The Lebanese Aristocrat Whose Family’s Support for Zionism Helped Make Israel Possible

September 29, 2020 | Tal Schneider
About the author:

Among the many casualties of the deadly explosion in Beirut last month was Lady Yvonne Cochrane Sursock, who was injured in the blast and died 27 days later, at the age of ninety-eight. A citizen of Lebanon, Italy, and Britain who was formerly married to the Irish consul in Beirut, Cochrane lived a remarkable life and was a distinguished philanthropist and art collector. She and her family were also important supporters of the Zionist cause, as Tal Schneider explains:

Lady Cochrane was born in Naples in 1922. Her father, Alfred Bey Sursock, was a member of one of the great property-owning families in the Middle East, and her mother, Donna Maria Teresa Serra di Cassano, was a member of Italy’s aristocratic Serra di Cassano family.

Her family inheritance included hundreds of thousands of acres of land in the Jezreel Valley, the Western Galilee, the Hefer Valley, Haifa, and Jaffa. . . . These acquisitions began in 1870, when the Ottoman government sold land in Israel to subjects of the empire. The wealthy Sursock family (also spelled Sursuq), purchased no fewer than 200,000 acres throughout Palestine, including about 50,000 acres in the Jezreel Valley.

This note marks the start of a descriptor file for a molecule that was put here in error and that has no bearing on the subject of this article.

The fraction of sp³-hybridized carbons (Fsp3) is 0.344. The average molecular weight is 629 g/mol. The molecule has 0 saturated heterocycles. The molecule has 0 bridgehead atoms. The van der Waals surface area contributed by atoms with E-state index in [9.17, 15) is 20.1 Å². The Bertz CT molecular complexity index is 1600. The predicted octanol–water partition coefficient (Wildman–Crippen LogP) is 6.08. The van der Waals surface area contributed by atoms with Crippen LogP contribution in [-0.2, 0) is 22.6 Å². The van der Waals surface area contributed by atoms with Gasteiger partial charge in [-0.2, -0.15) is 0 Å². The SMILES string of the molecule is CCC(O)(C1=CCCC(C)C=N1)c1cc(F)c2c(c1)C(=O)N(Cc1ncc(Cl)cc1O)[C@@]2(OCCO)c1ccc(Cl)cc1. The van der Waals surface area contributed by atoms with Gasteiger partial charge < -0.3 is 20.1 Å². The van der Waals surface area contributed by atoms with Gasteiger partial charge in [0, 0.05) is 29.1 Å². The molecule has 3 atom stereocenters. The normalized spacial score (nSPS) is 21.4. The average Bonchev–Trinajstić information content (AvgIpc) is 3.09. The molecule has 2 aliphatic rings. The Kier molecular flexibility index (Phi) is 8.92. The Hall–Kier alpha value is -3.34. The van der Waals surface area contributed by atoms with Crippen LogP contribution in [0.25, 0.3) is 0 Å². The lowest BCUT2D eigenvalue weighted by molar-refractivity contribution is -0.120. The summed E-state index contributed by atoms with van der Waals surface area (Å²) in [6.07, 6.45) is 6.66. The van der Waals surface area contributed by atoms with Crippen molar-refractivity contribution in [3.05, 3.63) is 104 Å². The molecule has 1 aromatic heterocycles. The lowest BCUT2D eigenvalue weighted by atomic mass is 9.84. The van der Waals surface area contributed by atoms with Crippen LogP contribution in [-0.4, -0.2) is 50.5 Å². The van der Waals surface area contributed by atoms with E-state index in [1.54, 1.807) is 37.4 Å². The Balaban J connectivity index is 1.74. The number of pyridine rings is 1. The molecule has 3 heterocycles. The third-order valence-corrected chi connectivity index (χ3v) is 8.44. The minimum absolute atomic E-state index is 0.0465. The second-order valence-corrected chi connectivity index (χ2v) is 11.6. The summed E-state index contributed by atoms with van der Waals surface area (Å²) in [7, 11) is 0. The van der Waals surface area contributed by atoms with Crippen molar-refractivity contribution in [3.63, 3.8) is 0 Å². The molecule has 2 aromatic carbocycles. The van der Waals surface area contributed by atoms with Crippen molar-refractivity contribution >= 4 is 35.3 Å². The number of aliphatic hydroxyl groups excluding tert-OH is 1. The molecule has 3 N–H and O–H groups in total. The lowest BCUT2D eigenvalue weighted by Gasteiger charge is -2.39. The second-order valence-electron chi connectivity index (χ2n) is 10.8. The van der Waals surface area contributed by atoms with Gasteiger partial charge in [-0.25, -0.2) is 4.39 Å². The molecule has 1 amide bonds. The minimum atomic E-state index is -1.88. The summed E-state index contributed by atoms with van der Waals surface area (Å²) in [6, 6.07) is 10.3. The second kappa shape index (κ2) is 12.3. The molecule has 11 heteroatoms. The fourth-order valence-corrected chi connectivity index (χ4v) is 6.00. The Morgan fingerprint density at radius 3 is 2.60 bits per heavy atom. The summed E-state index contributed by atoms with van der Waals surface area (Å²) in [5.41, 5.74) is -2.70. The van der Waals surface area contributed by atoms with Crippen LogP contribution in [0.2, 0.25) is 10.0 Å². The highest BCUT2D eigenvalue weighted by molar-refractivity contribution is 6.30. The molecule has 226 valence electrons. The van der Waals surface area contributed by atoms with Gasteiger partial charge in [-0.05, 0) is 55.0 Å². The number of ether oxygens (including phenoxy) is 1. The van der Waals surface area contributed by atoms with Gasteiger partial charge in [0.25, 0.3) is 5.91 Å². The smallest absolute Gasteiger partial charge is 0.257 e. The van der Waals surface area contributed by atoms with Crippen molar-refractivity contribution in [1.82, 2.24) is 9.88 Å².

In 1891, Zionist activists entered into negotiations with the Sursock family for land purchases. Bit by bit, plot by plot, properties were purchased by Zionist leaders. [Cochrane’s father] did business with Yehoshua Hankin, the “land redeemer” responsible for most of the major World Zionist Organization purchases, who came to Beirut for this purpose. Hankin’s niece, Tzila Shoham-Feinberg, [who accompanied him on some of these trips], later wrote: “I personally have no doubt that without the great help that Yehoshua Hankin received from the Sursock family in various ways—despite strong opposition from extremist and nationalist elements in the Arab world and despite threats on their lives—in addition to the sale of land by them, he would not have redeemed the [Beit She’an] valley at the time.”

Later on, Lady Cochrane never seemed to lose her pro-Zionist sympathies, and in the 1970s would become a staunch opponent of the PLO—which brought so many woes to her country—and of the Syrians.

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